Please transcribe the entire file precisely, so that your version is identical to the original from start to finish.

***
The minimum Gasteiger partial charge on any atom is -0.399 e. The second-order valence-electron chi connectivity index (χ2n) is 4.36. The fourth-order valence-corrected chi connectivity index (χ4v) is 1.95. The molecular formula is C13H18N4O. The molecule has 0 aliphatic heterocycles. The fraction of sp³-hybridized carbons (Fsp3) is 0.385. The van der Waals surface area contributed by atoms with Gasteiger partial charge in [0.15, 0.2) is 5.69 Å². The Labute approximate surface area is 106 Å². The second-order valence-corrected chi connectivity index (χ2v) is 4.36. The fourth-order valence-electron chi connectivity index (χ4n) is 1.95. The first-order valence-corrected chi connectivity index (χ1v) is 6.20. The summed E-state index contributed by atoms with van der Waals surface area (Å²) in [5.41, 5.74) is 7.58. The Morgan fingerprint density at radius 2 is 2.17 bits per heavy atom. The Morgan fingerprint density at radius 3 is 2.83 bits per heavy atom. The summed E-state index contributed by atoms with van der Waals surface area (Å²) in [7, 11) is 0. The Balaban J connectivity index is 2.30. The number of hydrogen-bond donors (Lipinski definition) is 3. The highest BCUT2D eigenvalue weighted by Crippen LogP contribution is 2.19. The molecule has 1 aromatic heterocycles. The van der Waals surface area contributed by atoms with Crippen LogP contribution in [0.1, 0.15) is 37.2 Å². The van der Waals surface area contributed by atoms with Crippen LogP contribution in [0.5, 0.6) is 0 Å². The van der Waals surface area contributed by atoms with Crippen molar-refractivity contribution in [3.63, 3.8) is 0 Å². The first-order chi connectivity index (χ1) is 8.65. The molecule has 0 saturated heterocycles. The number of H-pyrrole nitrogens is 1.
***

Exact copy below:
The minimum Gasteiger partial charge on any atom is -0.399 e. The second-order valence-electron chi connectivity index (χ2n) is 4.36. The fourth-order valence-corrected chi connectivity index (χ4v) is 1.95. The molecular formula is C13H18N4O. The molecule has 0 aliphatic heterocycles. The fraction of sp³-hybridized carbons (Fsp3) is 0.385. The van der Waals surface area contributed by atoms with Gasteiger partial charge in [0.15, 0.2) is 5.69 Å². The Labute approximate surface area is 106 Å². The second-order valence-corrected chi connectivity index (χ2v) is 4.36. The fourth-order valence-electron chi connectivity index (χ4n) is 1.95. The first-order valence-corrected chi connectivity index (χ1v) is 6.20. The summed E-state index contributed by atoms with van der Waals surface area (Å²) in [5.41, 5.74) is 7.58. The Morgan fingerprint density at radius 2 is 2.17 bits per heavy atom. The Morgan fingerprint density at radius 3 is 2.83 bits per heavy atom. The summed E-state index contributed by atoms with van der Waals surface area (Å²) in [7, 11) is 0. The Balaban J connectivity index is 2.30. The number of hydrogen-bond donors (Lipinski definition) is 3. The highest BCUT2D eigenvalue weighted by Crippen LogP contribution is 2.19. The molecule has 1 aromatic heterocycles. The van der Waals surface area contributed by atoms with Crippen LogP contribution in [0.1, 0.15) is 37.2 Å². The van der Waals surface area contributed by atoms with Crippen LogP contribution in [0.5, 0.6) is 0 Å². The van der Waals surface area contributed by atoms with Crippen molar-refractivity contribution in [3.63, 3.8) is 0 Å². The first-order chi connectivity index (χ1) is 8.65. The molecule has 0 saturated heterocycles. The number of H-pyrrole nitrogens is 1.